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Marking 25 Years After The Loma Prieta Earthquake

Paul Sakuma / AP
 

Paul Sakuma / AP

Shortly after 5 p.m. on Oct. 17, 1989, a 6.9-magnitude quake hit the San Franciso Bay Area. Sixty-three people died, thousands were injured and the temblor caused $6 billion in property damages, according to the USGS.

CapRadio's Contributing Arts Reporter and Theater Critic Jeff Hudson was working at an office for the local Watsonville newspaper when he felt the ground move. When the trembling stopped, he walked 1.1 miles back to his house, leaving his car at work because the streets were jammed. The phone line was dead and he couldn't reach his wife, who was five months pregnant. On his walk home through downtown Watsonville he saw collapsed buildings and one house was engulfed in flames. A gas line ruptured and triggered the blaze, he said.

Watsonville, located near the epicenter, was one of the hardest hit areas along with Santa Cruz, Los Gatos, Oakland and San Francisco.

"There was damage and broken glass all over," says Hudson. "I was very relieved to find that my wife was not seriously hurt. We did not know at that point that she was carrying twins."

Dealing with the aftermath of the earthquake was just as harrowing, he says.

Water was scarce and parts of his house were unusable.

"I ended up standing in a line that formed at a water truck in the downtown Watsonville city plaza, because we didn't have any water left at home (Our 8-gallon-supply ran out pretty fast)," he says. "And then there were rooms we could not use in chilly, rainy November, December, January, February because we had plywood covering a hole in the side of the house where the brick chimneys used to be."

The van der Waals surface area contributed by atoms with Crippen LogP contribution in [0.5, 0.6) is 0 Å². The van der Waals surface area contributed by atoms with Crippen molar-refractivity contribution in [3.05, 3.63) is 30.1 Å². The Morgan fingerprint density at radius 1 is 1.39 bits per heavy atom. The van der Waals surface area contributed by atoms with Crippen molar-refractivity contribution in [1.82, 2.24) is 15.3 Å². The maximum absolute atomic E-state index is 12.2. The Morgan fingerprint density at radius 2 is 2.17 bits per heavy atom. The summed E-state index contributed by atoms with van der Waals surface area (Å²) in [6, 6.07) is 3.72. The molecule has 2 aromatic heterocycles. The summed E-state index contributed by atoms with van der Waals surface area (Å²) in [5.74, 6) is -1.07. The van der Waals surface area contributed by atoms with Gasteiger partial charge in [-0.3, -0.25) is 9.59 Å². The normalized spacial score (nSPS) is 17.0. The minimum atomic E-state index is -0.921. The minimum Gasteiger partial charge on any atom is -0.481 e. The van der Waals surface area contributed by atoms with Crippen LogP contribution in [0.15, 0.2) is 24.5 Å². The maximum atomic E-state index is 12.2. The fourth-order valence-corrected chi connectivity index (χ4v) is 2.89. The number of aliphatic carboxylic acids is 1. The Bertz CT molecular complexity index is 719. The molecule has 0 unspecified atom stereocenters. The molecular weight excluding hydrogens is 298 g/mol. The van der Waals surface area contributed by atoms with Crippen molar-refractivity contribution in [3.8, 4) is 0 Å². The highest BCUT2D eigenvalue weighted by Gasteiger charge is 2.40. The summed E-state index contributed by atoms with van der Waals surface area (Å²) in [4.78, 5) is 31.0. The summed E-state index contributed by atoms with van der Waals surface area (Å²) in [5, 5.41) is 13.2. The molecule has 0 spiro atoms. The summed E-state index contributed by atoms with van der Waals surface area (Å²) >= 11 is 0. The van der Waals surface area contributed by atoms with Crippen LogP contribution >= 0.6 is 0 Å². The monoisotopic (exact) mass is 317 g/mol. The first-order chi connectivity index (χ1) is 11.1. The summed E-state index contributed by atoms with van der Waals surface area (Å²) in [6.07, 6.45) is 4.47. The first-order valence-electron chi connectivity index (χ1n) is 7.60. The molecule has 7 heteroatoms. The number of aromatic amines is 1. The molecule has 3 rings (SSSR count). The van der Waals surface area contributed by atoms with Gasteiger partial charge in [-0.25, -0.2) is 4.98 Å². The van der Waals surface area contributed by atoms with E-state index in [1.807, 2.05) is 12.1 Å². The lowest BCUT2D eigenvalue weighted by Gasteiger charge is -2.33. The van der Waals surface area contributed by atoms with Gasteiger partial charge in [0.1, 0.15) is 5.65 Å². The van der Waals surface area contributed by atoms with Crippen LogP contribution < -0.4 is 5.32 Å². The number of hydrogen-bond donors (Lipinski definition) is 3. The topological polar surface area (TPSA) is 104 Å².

Today, Hudson says he's vigilant about being prepared for another big earthquake, and hopes that others are too.

"More people should give thought to storing drinking water in their garage, arranging their stuff at home in ways that will minimize injuries and property damage," he says.

-Capital Public Radio Staff

Where were you when the 1989 Loma Prieta Earthquake hit? Tell us in the comments below or send them to community@capradio.org.


 

CapRadio's Contributing Arts Reporter and Theatre Critic Jeff Hudson shared his pictures showing the the aftermath of the 1989 Loma Prieta Earthquake.

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Jeff Hudson cleans up the kitchen in his Watsonville home after the 1989 Loma Prieta earthquake. He said, "The fridge door popped open during the quake and so did several kitchen cabinets, and various bottles (milk, wine, olive oil, etc.) hit the floor and shattered, along with bananas and the coffeemaker from the countertop." Photo by: K.K. Hudson-Bates

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Hudson said: The earthquake caused the fireplace in the den to collapse. Photo by: K.K. Hudson-Bates.

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 Jeff Hudson: Two photos from the upstairs library, which has built-in bookshelves on all four walls. The books came tumbling off the shelves, the desk drawers slid out to full extension, and the weight of the fully-loaded drawers caused the desk to tilt. Fortunately, no one was in the library during the earthquake.  Photo by: K.K. Hudson-Bates

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Jeff Hudson: The house (built in 1868 on redwood blocks) needed a new foundation after the earthquake. Photo by: K.K. Hudson-Bates

 


Cody Drabble, morning news producer, interviewed his father, David Drabble, who was working on a San Francisco ambulance the day of the earthquake. David Drabble recently retired after three decades as a paramedic in San Francisco. The Loma Prieta earthquake is an unforgettable moment for anyone working emergency services that day.

 

 

My memories of the 1989 Loma Prieta earthquake are a little fuzzy because I was four years old, so here’s what I do remember: